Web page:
Article Text

Download PDFPDF

Digital pathology access and usage in the UK: results from a national survey on behalf of the National Cancer Research Institute’s CM-Path initiative
  1. Bethany Jill Williams1,
  2. Jessica Lee2,
  3. Karin A Oien3,
  4. Darren Treanor4
  1. 1 Histopathology Department, St James University Hospital, Leeds, UK
  2. 2 National Cancer Research Institute, London, UK
  3. 3 Institute of Cancer Sciences, College of Medical, Veterinary and Life Sciences, University of Glasgow, Glasgow, UK
  4. 4 Leeds Teaching Hospitals NHS Trust, University of Leeds, Leeds, UK
  1. Correspondence to Dr Bethany Jill Williams, Histopathology Department, St James University Hospital, Leeds LS9 7T, UK; Bethany.williams2{at}


  • Handling editor Dhirendra Govender.

  • Contributors BJW and DT: study design, drafting and reviewing the manuscript. JL: data analysis, data collection, reviewing the manuscript. KAO: study design and manuscript review.

  • Competing interests None declared.

  • Provenance and peer review Not commissioned; externally peer reviewed.

View Full Text

Statistics from


Digital pathology, the examination of digital slides on computer workstations, has long been recognised as an important tool in healthcare education and research.1 The evolution of whole slide imaging (WSI) hardware and software over the last decade, and the recent approval of the first WSI device for primary diagnosis in the USA have prompted a surge in interest in clinical digital pathology for primary and secondary diagnoses.2 Simultaneously, pathology services are under increasing pressure in terms of workload and work intensity, and it is thought that digital pathology might be part of the solution to emergent staffing issues.3 4 In light of this, the National Cancer Research Institute’s (NCRI) Cellular Molecular Pathology (CM-Path) initiative wanted to canvass the UK pathology community to ascertain current levels of digital pathology usage in clinical and academic histopathology departments.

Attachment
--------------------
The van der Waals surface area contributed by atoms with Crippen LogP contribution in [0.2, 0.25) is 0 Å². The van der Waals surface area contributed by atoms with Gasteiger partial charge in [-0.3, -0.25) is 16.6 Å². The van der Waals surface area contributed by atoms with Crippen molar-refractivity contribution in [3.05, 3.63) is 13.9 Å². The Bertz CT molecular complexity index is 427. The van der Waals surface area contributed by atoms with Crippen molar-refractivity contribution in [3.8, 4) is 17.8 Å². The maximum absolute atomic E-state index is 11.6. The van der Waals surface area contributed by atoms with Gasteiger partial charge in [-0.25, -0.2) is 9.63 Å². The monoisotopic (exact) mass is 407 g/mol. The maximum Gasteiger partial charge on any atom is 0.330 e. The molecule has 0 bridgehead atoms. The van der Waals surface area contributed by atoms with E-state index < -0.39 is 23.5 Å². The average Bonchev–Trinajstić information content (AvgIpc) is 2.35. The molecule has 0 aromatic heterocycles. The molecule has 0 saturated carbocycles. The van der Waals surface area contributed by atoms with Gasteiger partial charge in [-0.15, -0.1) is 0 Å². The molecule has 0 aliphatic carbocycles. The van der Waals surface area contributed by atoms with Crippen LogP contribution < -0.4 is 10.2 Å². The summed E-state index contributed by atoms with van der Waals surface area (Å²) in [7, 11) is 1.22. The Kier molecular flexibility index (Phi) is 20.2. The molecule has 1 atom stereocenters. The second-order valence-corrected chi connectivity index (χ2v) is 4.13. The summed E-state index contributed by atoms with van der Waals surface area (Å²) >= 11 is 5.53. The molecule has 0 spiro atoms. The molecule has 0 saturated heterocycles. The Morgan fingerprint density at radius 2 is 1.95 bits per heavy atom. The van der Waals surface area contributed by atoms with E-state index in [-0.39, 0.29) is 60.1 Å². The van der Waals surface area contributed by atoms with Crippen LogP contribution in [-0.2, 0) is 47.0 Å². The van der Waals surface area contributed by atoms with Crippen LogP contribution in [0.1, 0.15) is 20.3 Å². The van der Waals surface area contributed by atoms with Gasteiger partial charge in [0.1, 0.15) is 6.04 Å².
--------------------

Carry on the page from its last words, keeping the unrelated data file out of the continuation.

A survey was developed by members of the technology and informatics workstream of the NCRI’s CM-Path initiative. The survey comprised 15 items and assessed: (1) access to and ownership of digital pathology hardware; (2) current and predicted usage of digital pathology; and (3) prevailing attitudes to digital pathology.

The survey was initially circulated to the whole CM-Path membership using the SurveyMonkey online survey tool ( with specific instructions for completion of forms. As the aim was to assess national trends in digital pathology uptake and attitudes, responses were sought at a departmental or institutional level. Where possible, departmental heads were approached and asked to complete the survey, or forward it to the most relevant individual in their department. Data were collected over a 6-month period from February to July 2017. Reminder emails were sent out during this period, and survey invitations were extended to academic and clinical pathology departments without a CM-Path member. Simple summary statistics were calculated for each questionnaire item. Not all questions were mandatory, and some questions allowed more than one response to be selected per respondent, so denominators are shown for the results on a per question basis.


A total of 41 questionnaires were completed, representing 41 institutions in England, Wales and Scotland, with no duplications.

Respondent demographics